(1821 - 1872)
Although Hudson River style landscape painting is most associated with Robert Duncanson, his floral still lifes first brought him recognition. He is also thought to be the first black painter and muralist in America to earn his living by painting and to become internationally known.
Born in New York State to a Scottish Canadian father and mulatto mother, he likely had a birth year between 1817 and 1822, but that remains uncertain. Because of racial prejudice, his father took him to Canada to be educated in a more tolerant atmosphere. As an artist, he was largely self-taught and studied reproductions of the Hudson River School painters. In 1841, he joined his mother in Cincinnati, Ohio, and shortly after began exhibiting there.
Nicholas Longworth, a prominent citizen, supported his work and commissioned him to paint murals in his residence, now the Taft Museum. These eight murals were large-scale landscapes with elaborate frames and were covered with wall paper by subsequent owners. However, the daughter of these owners and her husband, Anna Sinton and Charles Taft, gave them to the city of Cincinnati, and Cincinnati Art Museum Director, Walter Siple had them restored.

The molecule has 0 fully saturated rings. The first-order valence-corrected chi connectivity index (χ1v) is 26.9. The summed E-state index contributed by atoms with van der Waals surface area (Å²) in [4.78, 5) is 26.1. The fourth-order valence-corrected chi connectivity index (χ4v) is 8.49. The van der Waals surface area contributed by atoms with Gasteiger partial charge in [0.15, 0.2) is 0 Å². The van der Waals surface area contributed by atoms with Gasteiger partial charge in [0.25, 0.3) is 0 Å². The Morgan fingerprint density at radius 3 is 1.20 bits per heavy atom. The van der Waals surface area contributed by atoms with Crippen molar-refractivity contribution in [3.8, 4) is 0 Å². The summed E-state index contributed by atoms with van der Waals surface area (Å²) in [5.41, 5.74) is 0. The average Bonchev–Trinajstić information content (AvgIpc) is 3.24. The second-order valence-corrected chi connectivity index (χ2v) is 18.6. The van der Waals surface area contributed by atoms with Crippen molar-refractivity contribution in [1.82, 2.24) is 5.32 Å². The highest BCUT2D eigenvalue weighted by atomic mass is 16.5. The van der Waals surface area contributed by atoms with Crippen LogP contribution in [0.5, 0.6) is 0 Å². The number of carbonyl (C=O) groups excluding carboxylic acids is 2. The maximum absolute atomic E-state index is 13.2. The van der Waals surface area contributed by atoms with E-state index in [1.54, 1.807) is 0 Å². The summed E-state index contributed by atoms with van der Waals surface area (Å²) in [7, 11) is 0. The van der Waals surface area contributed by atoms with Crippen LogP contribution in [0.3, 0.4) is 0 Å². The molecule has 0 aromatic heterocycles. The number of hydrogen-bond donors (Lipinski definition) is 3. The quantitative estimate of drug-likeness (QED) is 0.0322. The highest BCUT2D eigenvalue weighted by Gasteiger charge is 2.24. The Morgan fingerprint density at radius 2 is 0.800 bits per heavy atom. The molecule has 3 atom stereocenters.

Duncanson traveled widely from Cincinnati, doing numerous landscapes and also some daguerreotypes. In 1853, he went to Europe and then returned to paint classical motifs into his landscapes, obviously influenced by his exposure in Europe to Neo-Classicism. During the Civil War, he was in England and Scotland.
In 1872 he suffered a mental breakdown and died shortly after in Detroit, Michigan.